What do you do with wrapping paper once you have unwrapped the gift? A couple of years ago I would have proudly answered that I put it in the recycling bin. But, then I learnt that much wrapping paper cannot actually be recycled. As a family we try to recycle as much of our waste as we can, so that’s why I’ve put a ban on traditional wrapping paper.
How can you tell if your wrapping paper can be recycled?
The scrunch test! If it scrunches and stays scrunched, you can probably recycle it. Remember to remove the sticky tape!
What are the alternatives to wrapping paper?
When it comes to wrapping gifts, I try to avoid wrapping paper altogether. Instead I like wrapping gifts in pretty scarves I buy from charity shops. I also love to give a gift packaged in a box. A cardboard box can easily be recycled, and decorating it can be lots of fun – especially for the children!
My 4 year old daughter decorated this box to wrap a present for her friend’s birthday party. I got a quiet hour while she sat decorating the box, and I think it added a lovely personal touch to the gift.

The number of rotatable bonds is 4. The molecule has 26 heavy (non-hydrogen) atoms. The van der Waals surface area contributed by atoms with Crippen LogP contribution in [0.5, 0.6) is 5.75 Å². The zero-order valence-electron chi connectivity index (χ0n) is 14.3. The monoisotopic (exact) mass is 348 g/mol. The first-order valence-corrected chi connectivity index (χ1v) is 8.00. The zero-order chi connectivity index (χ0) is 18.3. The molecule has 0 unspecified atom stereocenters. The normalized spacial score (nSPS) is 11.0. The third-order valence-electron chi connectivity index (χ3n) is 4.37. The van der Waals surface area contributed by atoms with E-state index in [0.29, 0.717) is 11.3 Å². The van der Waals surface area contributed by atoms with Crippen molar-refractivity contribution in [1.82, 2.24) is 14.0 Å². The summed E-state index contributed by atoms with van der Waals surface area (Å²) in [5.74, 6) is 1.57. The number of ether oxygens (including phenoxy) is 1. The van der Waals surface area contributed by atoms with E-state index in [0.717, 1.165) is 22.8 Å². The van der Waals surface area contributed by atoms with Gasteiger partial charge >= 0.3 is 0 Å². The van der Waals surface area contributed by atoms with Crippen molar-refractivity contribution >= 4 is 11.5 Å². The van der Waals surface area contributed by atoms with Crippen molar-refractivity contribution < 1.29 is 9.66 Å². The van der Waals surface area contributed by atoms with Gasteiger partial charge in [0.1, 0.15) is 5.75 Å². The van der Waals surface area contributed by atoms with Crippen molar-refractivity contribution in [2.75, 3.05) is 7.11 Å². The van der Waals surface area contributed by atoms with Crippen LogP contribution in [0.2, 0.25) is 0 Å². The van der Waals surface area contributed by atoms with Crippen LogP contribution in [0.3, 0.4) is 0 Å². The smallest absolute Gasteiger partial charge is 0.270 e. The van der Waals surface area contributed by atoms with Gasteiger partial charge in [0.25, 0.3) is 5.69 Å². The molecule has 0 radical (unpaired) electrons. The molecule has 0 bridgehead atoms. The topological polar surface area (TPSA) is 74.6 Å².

I confess, I keep bits of ribbon which come on gifts or packaging and re-purpose them. They always make a gift look special, and then the ribbons are never wasted!
Wrapping Gifts in Fabric
I really love wrapping gifts in scarves! Fabric scarves – not the wool ones you might wear in winter! I buy them at charity shops throughout the year, and so I’ve always got a small supply in the cupboard. Japanese Fabric Wrapping or Furoshiki is such a stylish way to wrap. It takes a little practice, but once I had worked out how to do it I wondered why I had wrapped in any other way! It also has the added benefit that the scarf can be re-used by the recipient.